The documentary Blackfish made a splash at the Sundance Film Festival when it premiered last January, and got more attention when it was released in theaters over the summer. But it didn't reach its largest audience until October, when millions watched it on CNN.
It's a powerful documentary that focuses on Tilikum, the male orca who pulled trainer Dawn Brancheau into the water and killed her at SeaWorld Orlando in 2010. In telling the story, Blackfish relies heavily on interviews with former SeaWorld trainers like Samantha Berg.
"It's time to stop the shows. It's time to stop forcing the animals to perform in basically a circus environment, and they should release the animals that are young enough and healthy enough to be released," Berg says in the movie. "And the animals like Tilikum, who are old and sick and have put in 25 years in the industry, should be released to an open ocean pen."
SeaWorld dismissed Blackfish as "shamefully dishonest, deliberately misleading and scientifically inaccurate" when it was released over the summer. But then the company went silent.
Timothy Coombs, a communications professor at the University of Central Florida in Orlando, says the company seemed to be hoping the controversy would fade.
"But the attention spiked and kept going as more and more music artists began to cancel at SeaWorld, and it just escalated on them very quickly," he says. "And I don't think they anticipated that."
Responding to online petitions from fans, Barenaked Ladies, Willie Nelson and several other musical acts canceled engagements at SeaWorld. Using social media, advocates are now attempting to put pressure on SeaWorld partner Southwest Airlines and other corporations.
It's a movement that includes many young people, like 10-year-old Kirra Kotler, from Malibu, Calif. She watched Blackfish with her father.
"It's like seeing you get pulled away from your family, and I felt a little sad. I cried at one part of the movie, and I just wish that that did not happen," she says.
After seeing the film, Kotler persuaded students and the principal at her school to cancel an overnight trip to SeaWorld San Diego, a trip the school has done for a decade. The school now is making plans to take students on a whale-watching trip instead.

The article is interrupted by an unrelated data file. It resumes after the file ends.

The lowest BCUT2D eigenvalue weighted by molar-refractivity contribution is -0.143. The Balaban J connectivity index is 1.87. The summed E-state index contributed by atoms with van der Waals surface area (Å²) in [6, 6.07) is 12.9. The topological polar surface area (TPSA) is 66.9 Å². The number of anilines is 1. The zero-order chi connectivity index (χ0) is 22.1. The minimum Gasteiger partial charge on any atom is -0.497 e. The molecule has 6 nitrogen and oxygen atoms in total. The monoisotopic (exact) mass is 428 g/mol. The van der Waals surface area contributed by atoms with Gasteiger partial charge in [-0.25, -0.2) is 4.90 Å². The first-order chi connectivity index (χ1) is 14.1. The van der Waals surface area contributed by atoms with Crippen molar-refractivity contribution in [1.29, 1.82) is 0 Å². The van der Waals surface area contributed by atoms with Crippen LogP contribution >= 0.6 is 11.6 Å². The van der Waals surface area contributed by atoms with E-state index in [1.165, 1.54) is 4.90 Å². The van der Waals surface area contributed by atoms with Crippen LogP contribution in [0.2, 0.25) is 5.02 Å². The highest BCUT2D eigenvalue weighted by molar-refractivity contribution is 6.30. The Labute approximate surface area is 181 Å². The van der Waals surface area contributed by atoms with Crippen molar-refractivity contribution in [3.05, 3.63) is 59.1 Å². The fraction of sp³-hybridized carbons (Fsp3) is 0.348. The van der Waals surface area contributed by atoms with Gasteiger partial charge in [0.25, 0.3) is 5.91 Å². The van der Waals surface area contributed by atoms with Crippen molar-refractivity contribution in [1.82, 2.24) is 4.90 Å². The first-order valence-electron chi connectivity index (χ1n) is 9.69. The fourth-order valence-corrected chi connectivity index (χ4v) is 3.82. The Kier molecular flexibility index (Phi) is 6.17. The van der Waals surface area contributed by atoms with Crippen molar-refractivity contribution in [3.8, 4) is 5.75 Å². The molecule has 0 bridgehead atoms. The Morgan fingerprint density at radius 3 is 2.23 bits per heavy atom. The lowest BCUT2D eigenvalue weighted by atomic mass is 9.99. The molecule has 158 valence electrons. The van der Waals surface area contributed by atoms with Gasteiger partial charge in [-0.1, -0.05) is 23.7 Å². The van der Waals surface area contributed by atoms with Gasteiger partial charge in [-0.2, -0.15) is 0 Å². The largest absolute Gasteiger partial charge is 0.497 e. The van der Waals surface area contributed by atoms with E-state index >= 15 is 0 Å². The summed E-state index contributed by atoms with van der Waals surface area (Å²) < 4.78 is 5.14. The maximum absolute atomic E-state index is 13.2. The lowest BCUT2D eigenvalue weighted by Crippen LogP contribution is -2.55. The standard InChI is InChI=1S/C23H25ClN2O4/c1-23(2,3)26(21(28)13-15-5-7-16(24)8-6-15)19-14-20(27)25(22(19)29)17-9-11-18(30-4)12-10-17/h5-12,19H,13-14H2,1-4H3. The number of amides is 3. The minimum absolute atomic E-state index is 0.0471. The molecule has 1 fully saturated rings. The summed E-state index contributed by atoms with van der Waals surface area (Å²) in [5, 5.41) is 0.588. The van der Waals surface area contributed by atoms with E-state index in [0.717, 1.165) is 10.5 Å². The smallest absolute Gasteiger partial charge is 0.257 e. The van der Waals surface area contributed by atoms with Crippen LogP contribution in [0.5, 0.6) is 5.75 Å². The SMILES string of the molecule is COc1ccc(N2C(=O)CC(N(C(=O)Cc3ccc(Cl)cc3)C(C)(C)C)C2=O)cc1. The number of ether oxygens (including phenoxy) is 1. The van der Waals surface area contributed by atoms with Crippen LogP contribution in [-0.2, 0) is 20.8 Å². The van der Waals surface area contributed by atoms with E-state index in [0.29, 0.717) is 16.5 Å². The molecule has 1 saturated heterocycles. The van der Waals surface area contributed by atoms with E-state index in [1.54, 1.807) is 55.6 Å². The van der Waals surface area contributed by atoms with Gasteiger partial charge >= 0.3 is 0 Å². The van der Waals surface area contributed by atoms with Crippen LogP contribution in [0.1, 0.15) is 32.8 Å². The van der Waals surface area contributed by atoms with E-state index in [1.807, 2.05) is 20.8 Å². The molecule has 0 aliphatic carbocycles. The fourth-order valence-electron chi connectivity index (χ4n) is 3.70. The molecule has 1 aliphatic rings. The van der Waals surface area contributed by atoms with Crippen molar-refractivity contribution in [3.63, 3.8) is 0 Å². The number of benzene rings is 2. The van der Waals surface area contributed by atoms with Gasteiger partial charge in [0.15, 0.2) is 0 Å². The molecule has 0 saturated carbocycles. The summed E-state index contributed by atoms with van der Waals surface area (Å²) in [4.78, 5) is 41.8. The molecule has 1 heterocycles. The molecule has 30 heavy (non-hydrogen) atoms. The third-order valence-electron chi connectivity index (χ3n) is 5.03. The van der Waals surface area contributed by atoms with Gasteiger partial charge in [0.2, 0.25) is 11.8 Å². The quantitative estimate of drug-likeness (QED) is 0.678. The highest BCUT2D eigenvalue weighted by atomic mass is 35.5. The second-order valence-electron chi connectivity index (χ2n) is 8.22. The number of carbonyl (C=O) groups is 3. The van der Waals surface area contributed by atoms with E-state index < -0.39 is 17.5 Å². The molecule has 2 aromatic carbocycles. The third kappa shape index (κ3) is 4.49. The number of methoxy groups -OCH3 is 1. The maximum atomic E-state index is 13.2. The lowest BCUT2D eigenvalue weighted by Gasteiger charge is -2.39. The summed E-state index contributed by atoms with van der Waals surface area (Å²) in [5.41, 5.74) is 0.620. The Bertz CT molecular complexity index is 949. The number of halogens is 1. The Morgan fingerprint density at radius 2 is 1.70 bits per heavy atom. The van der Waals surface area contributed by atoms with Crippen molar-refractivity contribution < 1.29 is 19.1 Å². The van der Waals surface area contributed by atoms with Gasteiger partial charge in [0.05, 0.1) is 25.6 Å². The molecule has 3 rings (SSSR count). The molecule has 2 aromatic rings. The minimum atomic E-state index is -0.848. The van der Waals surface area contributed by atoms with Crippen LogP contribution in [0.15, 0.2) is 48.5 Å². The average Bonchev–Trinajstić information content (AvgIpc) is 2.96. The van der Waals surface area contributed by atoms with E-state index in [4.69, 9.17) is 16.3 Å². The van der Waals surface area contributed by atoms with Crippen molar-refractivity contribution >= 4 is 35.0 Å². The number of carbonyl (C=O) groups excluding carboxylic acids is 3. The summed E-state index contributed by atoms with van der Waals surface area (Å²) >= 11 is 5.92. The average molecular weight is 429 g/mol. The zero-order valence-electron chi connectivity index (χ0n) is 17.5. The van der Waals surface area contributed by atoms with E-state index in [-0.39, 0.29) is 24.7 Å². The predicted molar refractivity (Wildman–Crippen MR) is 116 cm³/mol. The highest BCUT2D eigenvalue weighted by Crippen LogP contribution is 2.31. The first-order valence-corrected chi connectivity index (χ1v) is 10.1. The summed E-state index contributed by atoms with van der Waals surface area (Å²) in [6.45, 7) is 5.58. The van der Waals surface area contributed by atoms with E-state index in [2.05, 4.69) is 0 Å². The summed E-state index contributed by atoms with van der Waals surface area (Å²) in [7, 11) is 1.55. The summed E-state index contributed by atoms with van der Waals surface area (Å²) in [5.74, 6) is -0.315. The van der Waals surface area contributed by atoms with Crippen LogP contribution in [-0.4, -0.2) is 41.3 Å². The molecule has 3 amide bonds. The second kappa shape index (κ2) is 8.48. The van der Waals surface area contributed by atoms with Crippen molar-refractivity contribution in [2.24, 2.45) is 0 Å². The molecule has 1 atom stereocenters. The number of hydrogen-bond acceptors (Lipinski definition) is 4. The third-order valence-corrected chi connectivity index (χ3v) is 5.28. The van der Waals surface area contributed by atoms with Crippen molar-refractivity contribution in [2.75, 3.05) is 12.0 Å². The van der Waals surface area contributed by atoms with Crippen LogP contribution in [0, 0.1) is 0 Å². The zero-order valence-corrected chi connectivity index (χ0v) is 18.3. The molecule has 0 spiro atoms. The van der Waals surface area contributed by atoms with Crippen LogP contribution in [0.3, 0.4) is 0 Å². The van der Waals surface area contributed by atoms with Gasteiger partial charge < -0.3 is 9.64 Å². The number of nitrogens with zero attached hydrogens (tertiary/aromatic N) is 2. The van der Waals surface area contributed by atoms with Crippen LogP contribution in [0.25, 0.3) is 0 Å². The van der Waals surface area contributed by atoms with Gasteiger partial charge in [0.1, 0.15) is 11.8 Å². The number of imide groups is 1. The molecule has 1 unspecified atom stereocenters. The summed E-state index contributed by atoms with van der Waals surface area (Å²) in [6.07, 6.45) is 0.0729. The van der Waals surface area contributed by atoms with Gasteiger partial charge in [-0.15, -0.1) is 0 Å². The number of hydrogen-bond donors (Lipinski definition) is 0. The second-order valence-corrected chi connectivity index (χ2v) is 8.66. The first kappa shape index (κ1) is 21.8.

Last month, SeaWorld finally responded. The park published an "open letter" in several newspapers that didn't mention Blackfish but defended its record of caring for killer whales. And this week, the company released an interim financial report, saying it had record attendance in the fourth quarter and that it expects to report its highest-ever annual revenue in March.
SeaWorld is still drawing big crowds. Across the street from the park in Orlando this week, Brazilian tourist Eduardo Silva said he hadn't seen Blackfish but knew about it. And he said it raised questions for him while he was at the park with his kids.
"I was just wondering and thinking about all the animals, and especially about what has been happening to the whales. I was just thinking, 'Are they happy?' We really don't know."
This was Silva's second trip to SeaWorld; he said he doesn't know if he'll be coming back.
While SeaWorld has largely avoided taking on Blackfish and the film's supporters directly, in recent weeks others have stepped in. Blogs that cover the theme park industry have been critical of the documentary. And on social media, supporters of the theme park have mounted an anti-Blackfish backlash that includes former SeaWorld trainers like Kyle Kittleson.
"I say, as someone who has worked with animals, I can assure you that they are in the best of hands. There is no harm being done to them. There is only the best possible care being provided for them," Kittleson says.
Coombs says that for now, SeaWorld can't hope to win over its critics. But the defense of the company taking shape in social media is important in that it reinforces SeaWorld supporters and customers — and gives them a reason to come back.
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